When it Falls Apart

This is a post I wrote in February of 2020

Most of the time I am able to do things independently. I don’t like asking others for help. I definitely don’t like being seen as weak.

And yet there are times when the situation demands that I ask for help, even when I don’t want to at all. This requires a tremendous vulnerability, especially when I am at work. There have been times in the past few months where I have not been able to walk while at work, and have had to teach from my chair. There have been times when I’ve not been able to write on the board, and have had to ask my students to do it for me. Yet I know that in showing my vulnerability to my students, they see that their own shortcomings are opportunities for growth.

Things become even more difficult when I am unable to do anything at all. I woke up this morning unable to walk. Making breakfast was a Herculean effort for me. I used a chair to get from the couch to the kitchen and had to continually stop for breath. I have run a Spartan race, and yet I found myself quite nearly as out of breath as when I was running that Spartan, simply while trying to make my breakfast.

It is easy to write platitudes about how vulnerability and pain remind us that we cannot do it all. It is easy to write about how pain can remind one of the need for self care. It would be easy to write about how such pain reminds us that we cannot do it all and that we need Christ to redeem our sufferings. But I have written about those things before. And today, as I reflect on those things, I find that they simply do not outweigh my pain.

As I write this I am laying on the couch. No matter how I lay down, I am in pain. There were a few moments today when I found myself thinking that I would rather be in labor. Perhaps the distance of time has helped me to forget how great the pain of labor is, but that is where I am right now. At least with labor, there is a baby at the end of it.

I think we are often expected to find the good in our pain. There is this unwritten lie that says that if we cannot find the good in our pain, that we are simply complaining if we talk about it. That lie prevents us from one basic human need: to have our pain heard and understood.

Today when my daughter woke up, my husband had to bring her to me. I have only left the couch twice today, and both times left me utterly exhausted. My pain is not responding to any normal pain medications. And though I called my doctor today as soon as her office opened, I have still not yet heard back from her.

It feels humiliating, being unable to do so much. And yes, I know that this is an opportunity for vulnerability and growth. But I also know that I simply need to process my pain. Often we do not give ourselves and others that opportunity.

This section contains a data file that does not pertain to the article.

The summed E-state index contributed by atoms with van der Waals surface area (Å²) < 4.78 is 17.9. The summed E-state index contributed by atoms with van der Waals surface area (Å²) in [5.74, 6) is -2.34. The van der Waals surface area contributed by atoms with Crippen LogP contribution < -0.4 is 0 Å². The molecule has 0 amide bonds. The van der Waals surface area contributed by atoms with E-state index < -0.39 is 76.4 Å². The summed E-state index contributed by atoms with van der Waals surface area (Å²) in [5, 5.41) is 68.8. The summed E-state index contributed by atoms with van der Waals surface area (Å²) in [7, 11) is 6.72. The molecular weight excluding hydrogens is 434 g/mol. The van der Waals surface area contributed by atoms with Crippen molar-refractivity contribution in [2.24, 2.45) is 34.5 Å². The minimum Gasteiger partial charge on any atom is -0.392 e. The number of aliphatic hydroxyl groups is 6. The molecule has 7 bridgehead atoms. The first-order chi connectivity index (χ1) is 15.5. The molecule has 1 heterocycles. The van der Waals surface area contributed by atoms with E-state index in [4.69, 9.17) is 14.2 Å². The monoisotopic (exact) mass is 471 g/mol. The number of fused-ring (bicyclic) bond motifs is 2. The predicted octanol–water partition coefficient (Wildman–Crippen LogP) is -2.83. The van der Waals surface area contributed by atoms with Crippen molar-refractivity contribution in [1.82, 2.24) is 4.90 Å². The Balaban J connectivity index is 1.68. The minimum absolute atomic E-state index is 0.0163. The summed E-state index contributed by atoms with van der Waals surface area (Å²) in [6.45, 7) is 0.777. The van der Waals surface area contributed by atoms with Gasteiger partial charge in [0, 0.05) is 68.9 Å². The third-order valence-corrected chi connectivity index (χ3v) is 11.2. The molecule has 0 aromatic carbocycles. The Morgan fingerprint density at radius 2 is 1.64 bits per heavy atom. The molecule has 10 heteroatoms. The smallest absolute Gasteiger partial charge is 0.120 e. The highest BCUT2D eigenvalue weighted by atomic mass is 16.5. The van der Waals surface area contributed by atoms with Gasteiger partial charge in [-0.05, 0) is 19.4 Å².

Adding to this physical pain is the emotional pain of isolation. I have tried to connect to others and to make friendships, and yet I find myself feeling woefully misunderstood by those with whom I meet and interact. my husband and I were trying to figure out who could pick up my daughter today from daycare since I am currently unable to do so. We were also trying to figure out if anyone could come here and help me. We came up with a very short list consisting only of Nick’s family members, but they live an hour away from us.

I say all this not for pity, but because I firmly believe that there are many other moms and families living in this situation. We have isolated ourselves when we need a village. We have idolized the independent mother and father who can do it all. We have put individualism on a pedestal, and we have lost the sense of interconnectivity with those around us. We have created a culture in which we focus so much on ourselves and our own families that we forget to reach out to others. And in doing so, we make things so much harder for ourselves.

I do not know that I have any solution for these problems. But I do know that something must change. We must go outside of our selves and beyond the excuse of ” I’m busy. ” We must learn that connecting with others is a vital part of self-care, not just for ourselves, but for our whole family. We must be willing to be vulnerable with those whom we meet. And since many of us are in the situation, we should try to cut the small talk altogether and just focus on building relationships.

We also must learn to accept our pain for what it is. Whether it is physical or emotional pain, we should be able to talk freely about it and have it heard and understood. We should not have to make excuses for our pain. We should not have to justify our pain. And yet, so many of us do.

And yes, we should recognize that pain is an opportunity for vulnerability and growth. We should recognize that pain is an opportunity to unite ourselves to Christ on the cross. But we should also recognize that pain is simply a part of living. And that pain is necessary for the human experience. Pain does not always need to be fixed. Sometimes pain simply needs to be spoken about and heard.

For if we do not have pain, then we do not have vulnerability, and if we do not have vulnerability, then we do not have true relationships, and if we do not have to relationships, then we do not truly have love. And what other purpose then can we have for life then loving Christ, our families, and those around us?

Simply stated, pain helps to lead us towards a deeper love. And it is in hearing and recognizing the pain of those around us that we can be led to deeper relationships thus generating a true and purified love.

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